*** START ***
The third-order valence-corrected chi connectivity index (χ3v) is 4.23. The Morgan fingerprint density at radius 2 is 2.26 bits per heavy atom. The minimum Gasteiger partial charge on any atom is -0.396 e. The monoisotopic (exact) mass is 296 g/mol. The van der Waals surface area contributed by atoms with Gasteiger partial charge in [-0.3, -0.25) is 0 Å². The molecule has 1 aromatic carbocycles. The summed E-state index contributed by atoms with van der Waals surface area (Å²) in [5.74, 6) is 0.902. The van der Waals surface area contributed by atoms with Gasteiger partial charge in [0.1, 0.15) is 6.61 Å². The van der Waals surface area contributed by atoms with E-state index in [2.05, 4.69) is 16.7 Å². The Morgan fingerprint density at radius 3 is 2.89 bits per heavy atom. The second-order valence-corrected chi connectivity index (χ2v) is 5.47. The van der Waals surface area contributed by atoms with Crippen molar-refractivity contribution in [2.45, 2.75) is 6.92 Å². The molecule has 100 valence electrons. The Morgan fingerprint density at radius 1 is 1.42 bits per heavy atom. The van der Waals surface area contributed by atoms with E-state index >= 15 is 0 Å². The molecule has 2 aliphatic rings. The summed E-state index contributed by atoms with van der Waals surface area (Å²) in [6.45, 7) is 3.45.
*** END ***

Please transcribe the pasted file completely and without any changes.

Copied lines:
The third-order valence-corrected chi connectivity index (χ3v) is 4.23. The Morgan fingerprint density at radius 2 is 2.26 bits per heavy atom. The minimum Gasteiger partial charge on any atom is -0.396 e. The monoisotopic (exact) mass is 296 g/mol. The van der Waals surface area contributed by atoms with Gasteiger partial charge in [-0.3, -0.25) is 0 Å². The molecule has 1 aromatic carbocycles. The summed E-state index contributed by atoms with van der Waals surface area (Å²) in [5.74, 6) is 0.902. The van der Waals surface area contributed by atoms with Gasteiger partial charge in [0.1, 0.15) is 6.61 Å². The van der Waals surface area contributed by atoms with E-state index in [2.05, 4.69) is 16.7 Å². The Morgan fingerprint density at radius 3 is 2.89 bits per heavy atom. The second-order valence-corrected chi connectivity index (χ2v) is 5.47. The van der Waals surface area contributed by atoms with Crippen molar-refractivity contribution in [2.45, 2.75) is 6.92 Å². The molecule has 100 valence electrons. The Morgan fingerprint density at radius 1 is 1.42 bits per heavy atom. The van der Waals surface area contributed by atoms with E-state index >= 15 is 0 Å². The molecule has 2 aliphatic rings. The summed E-state index contributed by atoms with van der Waals surface area (Å²) in [6.45, 7) is 3.45.